An effort by slave descendants to gain reparations (search) from corporations that allegedly benefited from slavery was dismissed Wednesday by a federal judge.

Judge Charles R. Norgle (search) characterized the issue as basically political, and said it should be decided by the legislative or executive branch.

He added that the plaintiffs have failed to show a link between themselves and the 17 corporations named as defendants, and that the statute of limitations rules out damages for wrongs committed before slavery was abolished in 1868.

It was the second time Norgle dismissed a version of the slave reparations suit and this time he did it with prejudice — meaning that any hopes of reviving it at the District Court level most likely are dead.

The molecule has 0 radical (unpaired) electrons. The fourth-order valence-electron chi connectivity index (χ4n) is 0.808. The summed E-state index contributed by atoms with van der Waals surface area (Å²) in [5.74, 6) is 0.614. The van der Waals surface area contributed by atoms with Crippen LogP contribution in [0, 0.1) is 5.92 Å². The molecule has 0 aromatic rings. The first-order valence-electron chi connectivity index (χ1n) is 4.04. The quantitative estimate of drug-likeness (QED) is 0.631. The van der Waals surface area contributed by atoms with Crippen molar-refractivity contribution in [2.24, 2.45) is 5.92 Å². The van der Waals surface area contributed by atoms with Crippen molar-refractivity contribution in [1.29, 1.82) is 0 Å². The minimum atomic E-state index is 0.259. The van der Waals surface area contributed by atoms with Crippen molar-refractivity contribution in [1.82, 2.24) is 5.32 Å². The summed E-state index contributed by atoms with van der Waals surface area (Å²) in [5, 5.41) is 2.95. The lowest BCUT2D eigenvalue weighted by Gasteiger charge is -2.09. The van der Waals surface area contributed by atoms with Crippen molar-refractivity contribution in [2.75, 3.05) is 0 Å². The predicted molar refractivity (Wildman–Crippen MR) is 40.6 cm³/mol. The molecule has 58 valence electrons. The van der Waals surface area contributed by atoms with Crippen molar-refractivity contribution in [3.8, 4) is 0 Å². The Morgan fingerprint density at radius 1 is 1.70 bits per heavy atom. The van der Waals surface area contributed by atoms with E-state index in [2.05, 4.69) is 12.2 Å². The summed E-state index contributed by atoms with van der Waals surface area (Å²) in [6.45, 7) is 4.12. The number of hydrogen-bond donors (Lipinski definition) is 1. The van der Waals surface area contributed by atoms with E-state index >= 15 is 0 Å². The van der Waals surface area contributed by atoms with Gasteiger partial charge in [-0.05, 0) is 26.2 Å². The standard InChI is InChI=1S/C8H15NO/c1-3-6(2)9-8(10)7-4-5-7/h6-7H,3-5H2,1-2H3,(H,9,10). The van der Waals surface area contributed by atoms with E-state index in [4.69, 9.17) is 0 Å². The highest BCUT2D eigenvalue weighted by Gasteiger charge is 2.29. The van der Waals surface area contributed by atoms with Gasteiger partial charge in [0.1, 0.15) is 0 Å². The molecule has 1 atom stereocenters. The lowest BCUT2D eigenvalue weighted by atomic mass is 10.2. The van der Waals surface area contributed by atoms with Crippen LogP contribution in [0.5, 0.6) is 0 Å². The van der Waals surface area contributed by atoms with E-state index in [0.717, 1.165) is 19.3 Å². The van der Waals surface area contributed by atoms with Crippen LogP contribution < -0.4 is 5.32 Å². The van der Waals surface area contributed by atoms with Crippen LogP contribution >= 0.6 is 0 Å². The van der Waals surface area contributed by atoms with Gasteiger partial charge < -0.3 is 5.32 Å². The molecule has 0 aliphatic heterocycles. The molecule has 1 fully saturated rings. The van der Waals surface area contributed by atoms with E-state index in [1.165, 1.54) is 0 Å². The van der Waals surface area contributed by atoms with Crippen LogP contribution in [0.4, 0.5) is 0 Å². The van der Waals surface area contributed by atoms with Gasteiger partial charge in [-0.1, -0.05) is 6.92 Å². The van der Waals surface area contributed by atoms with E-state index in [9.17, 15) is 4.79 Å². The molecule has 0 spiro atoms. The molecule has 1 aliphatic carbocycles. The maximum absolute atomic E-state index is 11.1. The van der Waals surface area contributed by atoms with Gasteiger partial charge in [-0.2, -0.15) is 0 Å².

Norgle based his decision partly on "the long-standing" doctrine that political issues should be resolved in the Congress or the executive branch, and noted that slavery reparations issues historically have been fought there rather than the courts.

Attorney Benjamin Obi Nwoye (search) said he and other lawyers who have worked on the suit planned to appeal.

"We don't agree with his reasoning," he said. "We are hopeful that we will get justices who are fair-minded so the descendants of slaves can be repaid for the work of their forefathers."

Attorneys for the slave descendants say they want to use any damages to create a fund to help correct problems in the black community.